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Whoopie Sling TyingMake a Loop using a Locked Brummel Splice and then thread the fid to bury the short end. Next, thread the fid along the middle of the rope to make the adjustable loop. Finally, use the fid to bury the short end as a back splice. Pull to adjust.
Whoopie Sling Details
Origin: The name Whoopie Sling was apparently first recorded in Tree Care Industry, Volume 11 (2000). The description makes it clear that the Sling was developed by and for Arborists and it also describes the use of a pulley block on the Sling. The Whoopie Sling is still widely used by Arborists.
Other uses: Today the Whoppie Sling is used in camping to tension a hammock. The sling is usually tied in material with minimal elasticity. Once tightenend, the hammock is more likely to sag due to stretch in the hammock itself or a bend in a supporting tree. These slings are also used in Marine Yards where the adjustable length facilitates balancing a load.
Name: There appears to be no authoritative source for the "Whoopie" name despite its creation within fairly recent memory. Please write to me if you think you know the source.
Material: Whoopie Slings are typically made in 12-strand braided rope. Ropes differ in the tightness of their braid and, therefore, in the ease with which an end can be threaded along inside. A wire pusher is often useful.
Preliminary Measurements: These measurements are approximations for high modulus fibers such as Dyneema®, Tenex®, Vectran®, Technora® or Kevlar® based on: Atlantic Braids. In summary, where "D" = the rope diameter, make six Marks:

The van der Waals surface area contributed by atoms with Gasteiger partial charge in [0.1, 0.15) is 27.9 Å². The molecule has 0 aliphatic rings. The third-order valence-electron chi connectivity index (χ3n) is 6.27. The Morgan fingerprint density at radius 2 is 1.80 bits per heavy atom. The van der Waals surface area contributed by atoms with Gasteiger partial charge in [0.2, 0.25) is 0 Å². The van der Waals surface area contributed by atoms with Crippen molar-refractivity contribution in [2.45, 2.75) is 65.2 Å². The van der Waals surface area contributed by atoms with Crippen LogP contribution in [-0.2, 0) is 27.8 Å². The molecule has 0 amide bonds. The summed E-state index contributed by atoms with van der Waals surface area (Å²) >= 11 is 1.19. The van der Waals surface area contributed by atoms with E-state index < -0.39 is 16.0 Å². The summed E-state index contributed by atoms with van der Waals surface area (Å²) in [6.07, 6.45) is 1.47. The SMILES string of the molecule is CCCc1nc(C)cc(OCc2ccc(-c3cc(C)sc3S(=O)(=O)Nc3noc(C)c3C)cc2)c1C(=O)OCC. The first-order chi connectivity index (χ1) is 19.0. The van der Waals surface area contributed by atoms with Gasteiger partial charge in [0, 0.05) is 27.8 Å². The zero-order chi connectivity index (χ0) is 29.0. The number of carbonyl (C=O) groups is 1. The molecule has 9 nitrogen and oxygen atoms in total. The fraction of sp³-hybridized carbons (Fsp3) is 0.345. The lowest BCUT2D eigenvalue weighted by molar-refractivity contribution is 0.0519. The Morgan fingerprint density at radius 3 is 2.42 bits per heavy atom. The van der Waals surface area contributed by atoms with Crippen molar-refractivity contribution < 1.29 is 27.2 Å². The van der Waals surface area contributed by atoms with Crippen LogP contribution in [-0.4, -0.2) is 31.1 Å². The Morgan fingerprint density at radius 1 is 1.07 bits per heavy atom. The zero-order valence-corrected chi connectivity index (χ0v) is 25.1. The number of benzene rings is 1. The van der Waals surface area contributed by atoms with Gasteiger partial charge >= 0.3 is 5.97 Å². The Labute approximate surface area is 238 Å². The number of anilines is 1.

Other Fibers: For less slippery fibers such as polyester, nylon, or polyolefins, Mark 2 can be at 25xD, Mark 3 can be at 55xD and Mark 4 can be at 95xD.
Technique: For photography this Sling is very short, the length of each bury is very short, and the Short end was not tapered.
Details: The Short end is tapered to minimize stress on the fibers of the Brummel Eye Splice. For the Long end there is no benefit in a taper. In fact the absence of a taper makes the end a better stopper and reduces the chance that it might get pulled into the adjustable section. The size of the eye splice can be varied and the size of the adjustable loop will depend on how much rope is used.
Disclaimer: Any activity that involves ropes is potentially hazardous. Lives may be at risk - possibly your own. Considerable attention and effort have been made to ensure that these descriptions are accurate. However, many critical factors cannot be controlled, including: the choice of materials; the age, size, and condition of ropes; and the accuracy with which these descriptions have been followed. No responsibility is accepted for incidents arising from the use of this material.